I fear we are losing the capacity for proportionate response to misbehaviour, to temper justice with mercy, to forgive the penitent, and to remember that we are all sinners, living to some degree in moral glass houses. We are slipping into the practice of consigning moral, ethical, and even legal questions to a sort of Manichaean lottery, where those who are not legally convicted of egregious offences, but are tripped up, caught out in naughty or tawdry behaviour, however sincerely the misconduct is regretted for moral as well as tactical reasons, don’t make the cut, are ruthlessly reclassified as bad and cast out like Old Testament lepers…..In treating those who seriously misbehave but are not criminals in this arbitrary and severe way, the majority is dispensing with the system of moral gradations that is inherent to all serious religious and moral and penal theory. We are all good and bad to varying extents at different times. If we draw a line before which all is permitted and after which everything leads to chastisement and damnation, we unjustly divide people into the good and the bad. This is not only unjust to the losers; it is an unearned psychic enrichment to the winners. Instead of striving to behave ourselves generally as well as we can, people are effectively encouraged to game the system; to get away with what they can and to join in the group self-delusion that in throwing the book at those who cross the double line, we are dispensing condign punishment to them and affirming the virtue of the unpunished.
Note: Thanks to my friend Ron Radosh for pointing out that the comparison between Steve Bannon and King Henry VIII’s chancellor Thomas Cromwell, which I mentioned last week, was made by Bannon himself. But this was in an article by Michael Wolff, who is completely unreliable and knows nothing of Tudor history. I do not believe Bannon really compared himself to someone who undermined his predecessor (Cardinal Wolsey), supported the false conviction and execution of the queen (Anne Boleyn), and was then executed himself for proposing another failed marriage (to Anne of Cleves). None of it makes any sense and I say it is piffle.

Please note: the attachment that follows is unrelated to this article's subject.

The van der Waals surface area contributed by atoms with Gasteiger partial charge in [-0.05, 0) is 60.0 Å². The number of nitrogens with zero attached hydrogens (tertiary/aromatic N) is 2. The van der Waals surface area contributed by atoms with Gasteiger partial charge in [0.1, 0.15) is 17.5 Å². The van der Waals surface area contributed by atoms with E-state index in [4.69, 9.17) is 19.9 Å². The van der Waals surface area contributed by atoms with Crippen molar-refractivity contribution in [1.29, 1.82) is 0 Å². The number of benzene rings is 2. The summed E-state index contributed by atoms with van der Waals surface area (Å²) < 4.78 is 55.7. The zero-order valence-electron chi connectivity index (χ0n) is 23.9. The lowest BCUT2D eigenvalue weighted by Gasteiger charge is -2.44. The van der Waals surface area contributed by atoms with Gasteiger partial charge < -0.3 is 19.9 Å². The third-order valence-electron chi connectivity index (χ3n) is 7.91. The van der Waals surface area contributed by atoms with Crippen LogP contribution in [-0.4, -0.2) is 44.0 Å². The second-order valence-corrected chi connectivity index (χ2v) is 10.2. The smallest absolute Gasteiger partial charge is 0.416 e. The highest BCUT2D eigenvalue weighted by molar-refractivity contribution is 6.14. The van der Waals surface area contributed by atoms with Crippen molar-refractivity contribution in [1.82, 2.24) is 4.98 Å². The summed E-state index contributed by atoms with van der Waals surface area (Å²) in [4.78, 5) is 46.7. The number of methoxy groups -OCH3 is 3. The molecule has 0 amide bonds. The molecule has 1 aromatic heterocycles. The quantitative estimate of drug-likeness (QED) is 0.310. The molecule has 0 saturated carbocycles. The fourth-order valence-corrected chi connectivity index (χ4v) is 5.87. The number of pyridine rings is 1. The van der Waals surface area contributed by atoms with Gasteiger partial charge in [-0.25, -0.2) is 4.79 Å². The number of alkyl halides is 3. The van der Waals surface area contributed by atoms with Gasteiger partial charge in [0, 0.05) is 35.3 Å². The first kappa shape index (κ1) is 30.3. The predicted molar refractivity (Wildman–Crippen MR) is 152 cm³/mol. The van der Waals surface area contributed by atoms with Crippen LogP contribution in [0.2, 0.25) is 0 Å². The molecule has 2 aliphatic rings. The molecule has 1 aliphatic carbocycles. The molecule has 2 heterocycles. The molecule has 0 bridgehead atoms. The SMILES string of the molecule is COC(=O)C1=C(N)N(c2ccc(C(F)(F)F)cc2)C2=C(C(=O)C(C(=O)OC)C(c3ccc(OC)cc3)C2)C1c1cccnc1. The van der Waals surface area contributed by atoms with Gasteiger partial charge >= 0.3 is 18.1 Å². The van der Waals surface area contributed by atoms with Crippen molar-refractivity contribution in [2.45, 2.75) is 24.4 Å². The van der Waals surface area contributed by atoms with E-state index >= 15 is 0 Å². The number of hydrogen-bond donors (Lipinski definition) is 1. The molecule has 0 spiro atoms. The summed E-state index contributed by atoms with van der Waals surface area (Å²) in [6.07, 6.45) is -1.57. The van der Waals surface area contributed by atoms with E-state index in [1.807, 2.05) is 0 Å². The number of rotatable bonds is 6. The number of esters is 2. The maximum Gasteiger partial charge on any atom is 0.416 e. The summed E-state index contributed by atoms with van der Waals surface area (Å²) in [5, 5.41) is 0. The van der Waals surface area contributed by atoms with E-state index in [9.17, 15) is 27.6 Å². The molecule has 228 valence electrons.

I should leave the last word to another great – and highly prolific – contemporary commentator and historian, Victor Davis Hanson. In previewing Black’s new book, he summarises the point I wish to make, rather brilliantly:
Finally, Black is a singular prose stylist of what in the ancient world would be called the Asiatic, or florid and decorative, style—multisyllabic and sometime near archaic vocabulary, ornate imagery, melodic prose rhythms, diverse syntax, and classical tropes of deliberate understatement, juxtapositions of Latinate and Anglo-Saxon words, and plentiful metaphors and similes. In the modern world, few in English write (or can write) any more like Edward Gibbon or Winston Churchill, but Black does so effortlessly and with precision. So it is often a treat to read an Isocrates or Cicero in modern English.